Multimillion-degree hot spots merging on a Magnetar have been discovered by an international team including a researcher at the University of East Anglia.
A Magnetar is a supermagnetized stellar core no larger than a city. It is a type of isolated neutron star, the crushed core left behind when a massive star explodes.
Compressing more mass than the Sun’s into a ball about 12 miles across, a neutron star is made of matter so dense that a teaspoonful would weigh as much as a mountain on Earth.
What sets magnetars apart is that they sport the strongest magnetic fields known, up to 10 trillion times more intense than a refrigerator magnet’s and a thousand times stronger than a typical neutron star’s.
The magnetic field represents an enormous storehouse of energy that, when disturbed, can power an outburst of enhanced X-ray activity lasting from months to years.
It is hoped that the discovery will help guide scientists to a more complete understanding of the interplay between the crust and magnetic field of these extreme objects.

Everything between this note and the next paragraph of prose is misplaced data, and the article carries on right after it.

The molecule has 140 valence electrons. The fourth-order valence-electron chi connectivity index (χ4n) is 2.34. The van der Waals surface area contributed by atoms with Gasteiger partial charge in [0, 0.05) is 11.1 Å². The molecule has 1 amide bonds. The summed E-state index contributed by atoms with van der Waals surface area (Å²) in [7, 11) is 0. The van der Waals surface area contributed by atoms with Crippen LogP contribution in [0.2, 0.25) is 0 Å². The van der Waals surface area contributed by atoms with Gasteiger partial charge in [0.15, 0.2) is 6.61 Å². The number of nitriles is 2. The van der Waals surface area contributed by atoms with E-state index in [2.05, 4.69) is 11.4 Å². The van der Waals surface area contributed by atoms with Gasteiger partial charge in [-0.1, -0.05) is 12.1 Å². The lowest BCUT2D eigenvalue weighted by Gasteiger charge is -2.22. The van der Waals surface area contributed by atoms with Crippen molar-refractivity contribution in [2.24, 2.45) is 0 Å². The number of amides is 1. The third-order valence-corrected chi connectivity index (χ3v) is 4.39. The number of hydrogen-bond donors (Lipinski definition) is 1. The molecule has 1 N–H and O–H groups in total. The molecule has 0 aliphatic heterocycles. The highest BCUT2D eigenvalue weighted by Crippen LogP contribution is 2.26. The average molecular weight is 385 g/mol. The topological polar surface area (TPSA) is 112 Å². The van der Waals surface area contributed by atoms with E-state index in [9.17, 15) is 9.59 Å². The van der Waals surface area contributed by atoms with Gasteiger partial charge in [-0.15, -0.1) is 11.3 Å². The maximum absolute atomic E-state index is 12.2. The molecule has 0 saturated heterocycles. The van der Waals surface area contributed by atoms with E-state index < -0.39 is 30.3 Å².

The discovery was made using NASA’s Neutron star Interior Composition Explorer (NICER) telescope, and UEA’s Dr Sam Lander has been part of the international team, playing a major role in the theoretical interpretation of the observations.
Dr Lander, an astrophysicist from UEA’s School of Physics, said: “Magnetars are a kind of ultra-dense star powered by a strong magnetic field. Studying them combines many different aspects of physics - which means that those of us working in this research field are always kept busy, especially since new observations habitually throw up more surprises.
“Magnetars have a solid crust that sometimes breaks - parts of it are moved out of place, like an earthquake - and one major strand of my own research has been understanding how this process works.
“Here at UEA I have been particularly focussed in following this crustal motion through computer simulations and comparing my theoretical results with observations.
“This paper reports a completely new phenomenon from a magnetar - the observation of hot spots drifting across its surface.
“My co-authors and I believe that this hotspot drifting is the most direct evidence to date of crustal failure, and so gives me really valuable information to incorporate into my own models.
“Together with a wealth of other recent observations, it is a really exciting time to be working on magnetar physics,” he added.
‘Pulse Peak Migration during the Outburst Decay of the Magnetar SGR 1830-0645: Crustal Motion and Magnetospheric Untwisting’ is published in the journal Astrophysical Journal Letters: https://iopscience.iop.org/article/10.3847/2041-8213/ac4700